The use of Scottish phrases and terms is great and it remains true to the characters, but I would have preferred a glossary at the end of the book rather than the explanation within the narrative.
For readers who know little about America’s early history, Annie’s Story is a good introduction to life during a period of unrest in Colonial America. For those who know a lot more, you will enjoy the various historical elements that feature in this story.
I have been sending little excerpts from my upcoming book, “Annie’s Story, Blessed With A Gift” and sharing some wonderful comments from my Beta Reader, www.wordpress/SusieShy.com Please check out Susie’s blog. She is an amazing young woman that has much to say and knows how to say it.
Today I want to share my latest communication with her and my response. Susie showed me something about myself that I didn’t even realize, but more importantly why this Historical Fiction Book based on fact is timely for the future, not just knowledge of the past.
Thank you, Susie, for letting me see the forest, instead of just the trees.
Comment on unfinished Section VI, Annie’s Story, Blessed With A Gift:
Read this section and am left with anticipation of what comes next. How pitiful were the lives of people who do not look, speak, talk, think like others do. And the majority or the strong take it on themselves to purge society of those who are different- Hitler a case in example. In modern parlance perhaps would take the form of bullying – school bullying, bullying at home, bullying of wives by husbands and of animals by humans- everywhere the perpetrator seems to be a human, who thinks himself superior to others. Things have not changed much in the 21st century from what it was in the 17th.
I am glad Annie had her grandma and Janie to look out for her.
I can just understand the torture you go through when you see lives as they were lived during those times and especially when you know now, that there was really nothing extraordinary about the ones they thought different. A little more sensitivity, love, care for nature or for others was all these ” weak” different people exhibited and for that they were often physically tortured.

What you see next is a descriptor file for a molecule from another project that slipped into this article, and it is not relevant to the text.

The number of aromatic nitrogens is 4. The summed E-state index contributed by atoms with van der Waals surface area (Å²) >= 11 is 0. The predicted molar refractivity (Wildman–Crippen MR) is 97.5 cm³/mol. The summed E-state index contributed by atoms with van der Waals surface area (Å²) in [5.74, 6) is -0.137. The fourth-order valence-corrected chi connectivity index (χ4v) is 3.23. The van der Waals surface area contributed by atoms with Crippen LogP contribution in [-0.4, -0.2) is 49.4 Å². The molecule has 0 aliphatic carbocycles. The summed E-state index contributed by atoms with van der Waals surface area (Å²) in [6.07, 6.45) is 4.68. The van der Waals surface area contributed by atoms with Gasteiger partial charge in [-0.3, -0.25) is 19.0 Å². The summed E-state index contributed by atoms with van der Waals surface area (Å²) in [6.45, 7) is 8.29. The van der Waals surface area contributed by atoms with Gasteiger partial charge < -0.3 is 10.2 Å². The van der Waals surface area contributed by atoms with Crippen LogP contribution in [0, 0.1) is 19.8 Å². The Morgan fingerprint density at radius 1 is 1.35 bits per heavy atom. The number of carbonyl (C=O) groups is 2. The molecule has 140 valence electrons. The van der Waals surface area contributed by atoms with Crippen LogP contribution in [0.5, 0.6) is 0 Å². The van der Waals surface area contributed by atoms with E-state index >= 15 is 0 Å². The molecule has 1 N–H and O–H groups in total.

Deborah A. Bowman’s Response and Epiphany:
You have so much wisdom and understanding of the Universe. I am always so humbled by your comments. I almost waited before sending you these few chapters because they were so bleak and feared you would be upset by them, but I wanted to share with you the reality of my research, which you are so right, mirrors the atrocities of our modern society. We watch in tears and sadness or close our eyes to the truth. Either way, the human experience is denied the reality from which we learn and evolve.
History, unfortunately, does repeat itself. Somehow humankind never learns, even with a loving God watching over us. Yet, we are blessed if we but reach out with our love, but we can only change one person–our own self, our own reflection.
You have shown me why I am so driven to finish this story. It’s not a synopsis to inform what history has taught us, but rather that history has remained the same. You have given me much to ponder and even more fortitude to share Annie’s love and shining spirit with the world, so needed for the future. Will it make a difference? Probably not, but each life Annie touches has a chance to contemplate, believe, redeem…or naught.
I respectfully ask you again in loving kindness if I may share your words on my blog. We are but two lone voices in the dark, but Annie’s message is timeless.
Thank you, Deborah
Annie, a dwarfed, mentally slow, white light healer in Colonial America in the mid-1600s